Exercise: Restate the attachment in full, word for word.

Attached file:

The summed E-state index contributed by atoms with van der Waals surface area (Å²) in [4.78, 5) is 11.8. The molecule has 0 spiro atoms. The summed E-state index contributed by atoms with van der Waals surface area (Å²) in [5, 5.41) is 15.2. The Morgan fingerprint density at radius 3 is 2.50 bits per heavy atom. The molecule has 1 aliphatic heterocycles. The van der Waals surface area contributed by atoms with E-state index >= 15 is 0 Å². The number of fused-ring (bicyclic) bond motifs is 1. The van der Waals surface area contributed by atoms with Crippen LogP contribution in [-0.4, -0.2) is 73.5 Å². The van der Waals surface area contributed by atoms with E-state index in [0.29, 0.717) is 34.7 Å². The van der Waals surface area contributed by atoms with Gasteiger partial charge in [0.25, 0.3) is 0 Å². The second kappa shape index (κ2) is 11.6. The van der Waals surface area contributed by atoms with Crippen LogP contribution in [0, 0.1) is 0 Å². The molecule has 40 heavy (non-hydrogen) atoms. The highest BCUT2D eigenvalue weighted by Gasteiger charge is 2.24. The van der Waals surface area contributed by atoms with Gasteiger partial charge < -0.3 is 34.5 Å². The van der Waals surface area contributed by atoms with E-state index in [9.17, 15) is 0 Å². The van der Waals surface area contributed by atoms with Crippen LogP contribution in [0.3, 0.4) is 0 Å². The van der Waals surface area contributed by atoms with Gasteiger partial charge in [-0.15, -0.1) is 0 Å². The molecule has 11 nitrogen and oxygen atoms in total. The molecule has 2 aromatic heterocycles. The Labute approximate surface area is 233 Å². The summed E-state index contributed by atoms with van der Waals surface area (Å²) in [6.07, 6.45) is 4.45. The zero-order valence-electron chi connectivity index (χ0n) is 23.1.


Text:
The summed E-state index contributed by atoms with van der Waals surface area (Å²) in [4.78, 5) is 11.8. The molecule has 0 spiro atoms. The summed E-state index contributed by atoms with van der Waals surface area (Å²) in [5, 5.41) is 15.2. The Morgan fingerprint density at radius 3 is 2.50 bits per heavy atom. The molecule has 1 aliphatic heterocycles. The van der Waals surface area contributed by atoms with E-state index >= 15 is 0 Å². The number of fused-ring (bicyclic) bond motifs is 1. The van der Waals surface area contributed by atoms with Crippen LogP contribution in [-0.4, -0.2) is 73.5 Å². The van der Waals surface area contributed by atoms with E-state index in [0.29, 0.717) is 34.7 Å². The van der Waals surface area contributed by atoms with Gasteiger partial charge in [0.25, 0.3) is 0 Å². The second kappa shape index (κ2) is 11.6. The van der Waals surface area contributed by atoms with Crippen LogP contribution in [0, 0.1) is 0 Å². The molecule has 40 heavy (non-hydrogen) atoms. The highest BCUT2D eigenvalue weighted by Gasteiger charge is 2.24. The van der Waals surface area contributed by atoms with Gasteiger partial charge < -0.3 is 34.5 Å². The van der Waals surface area contributed by atoms with E-state index in [9.17, 15) is 0 Å². The van der Waals surface area contributed by atoms with Crippen LogP contribution in [0.3, 0.4) is 0 Å². The van der Waals surface area contributed by atoms with Gasteiger partial charge in [-0.15, -0.1) is 0 Å². The molecule has 11 nitrogen and oxygen atoms in total. The molecule has 2 aromatic heterocycles. The Labute approximate surface area is 233 Å². The summed E-state index contributed by atoms with van der Waals surface area (Å²) in [6.07, 6.45) is 4.45. The zero-order valence-electron chi connectivity index (χ0n) is 23.1.